Apache .htaccess file - short tutorial and the most notable and useful htaccess examples.

.htaccess file

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The Apache Web server provides a feature called .htaccess file, which provides commands to control a website. This file is simply a text file containing Apache directives. Those directives apply to the documents in the directory where the file is located, and to all subdirectories under it as well. Other .htaccess files in subdirectories may change or nullify the effects of those in parent directories.

You have to be careful when editing .htaccess files, as a small mistake can make your website stop working. You should immediately test the site to be sure it works.

You can use any text editor to create or make changes to .htaccess files. Keep in mind that commands in these files should be placed on one line only, so if your text editor uses word-wrap, make sure it's disabled. Be sure .htaccess file is uploaded in ASCII mode, not BINARY, or it won't work.

Your text editor or operating system may probably not allow to save file as .htaccess. The solution is to save the file as htaccess.txt and upload it to your server. After doing that, you should use your FTP client and rename the file to its proper name.

Some sites do not allow use of .htaccess files, since they can slow down a server overloaded with domains if they're all using such files, and some things that they can do can compromise a server configuration that has been specifically setup by the admin. Just be sure to read their TOS carefully or ask permission from your host.

Here are the most notable and useful .htaccess examples...

Custom error pages

The most common errors are 404 (Not Found) and 500 (Internal Server Error). Design your custom Web pages for these errors (you aren't limited to these errors, you can create an error page for each and every error). Add the following commands to your .htaccess file...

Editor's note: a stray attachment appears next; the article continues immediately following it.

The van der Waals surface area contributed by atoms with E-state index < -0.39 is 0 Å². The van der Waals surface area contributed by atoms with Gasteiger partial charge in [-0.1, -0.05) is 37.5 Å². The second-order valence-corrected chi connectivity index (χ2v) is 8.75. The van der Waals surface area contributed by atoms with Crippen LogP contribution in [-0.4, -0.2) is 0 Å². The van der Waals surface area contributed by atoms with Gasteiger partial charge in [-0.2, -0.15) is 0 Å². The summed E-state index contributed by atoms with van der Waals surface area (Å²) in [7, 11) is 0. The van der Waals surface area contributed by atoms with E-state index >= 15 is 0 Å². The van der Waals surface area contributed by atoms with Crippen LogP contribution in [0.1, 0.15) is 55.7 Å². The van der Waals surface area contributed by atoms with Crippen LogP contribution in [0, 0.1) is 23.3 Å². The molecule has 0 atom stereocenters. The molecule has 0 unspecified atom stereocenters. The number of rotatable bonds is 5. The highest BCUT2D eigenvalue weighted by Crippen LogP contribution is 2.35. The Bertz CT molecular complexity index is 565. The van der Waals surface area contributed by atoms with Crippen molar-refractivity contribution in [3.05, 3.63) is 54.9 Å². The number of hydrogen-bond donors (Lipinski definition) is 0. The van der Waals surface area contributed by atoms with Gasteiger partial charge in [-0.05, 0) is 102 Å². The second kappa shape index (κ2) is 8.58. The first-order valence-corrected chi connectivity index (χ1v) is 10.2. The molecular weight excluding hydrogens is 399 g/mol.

ErrorDocument 404 /404.html
ErrorDocument 500 /500.html

You can name the pages anything you want, and you can place them anywhere you want within your site. The initial slash in the directory location represents the root directory of your site.

Enabling SSI

If you want to use SSI, but can't do so with your current Web host, you can change that with .htaccess file. The following lines tell the server that any file named .shtml should be parsed for server side commands...

AddType text/html .shtml
AddHandler server-parsed .shtml
Options Indexes FollowSymLinks Includes

If you don't care about the performance hit of having all .html files parsed for SSI, change the second line to...

AddHandler server-parsed .shtml .html

If you're going to keep SSI pages with the extension of .shtml, and you want to use SSI on your index pages, you need to add the following line to your .htaccess file...

DirectoryIndex index.shtml index.html

This allows a page named index.shtml to be your default page, and if that isn't found, index.html is loaded.

Redirects

You can use .htaccess file to redirect any request for a specific page to a new page...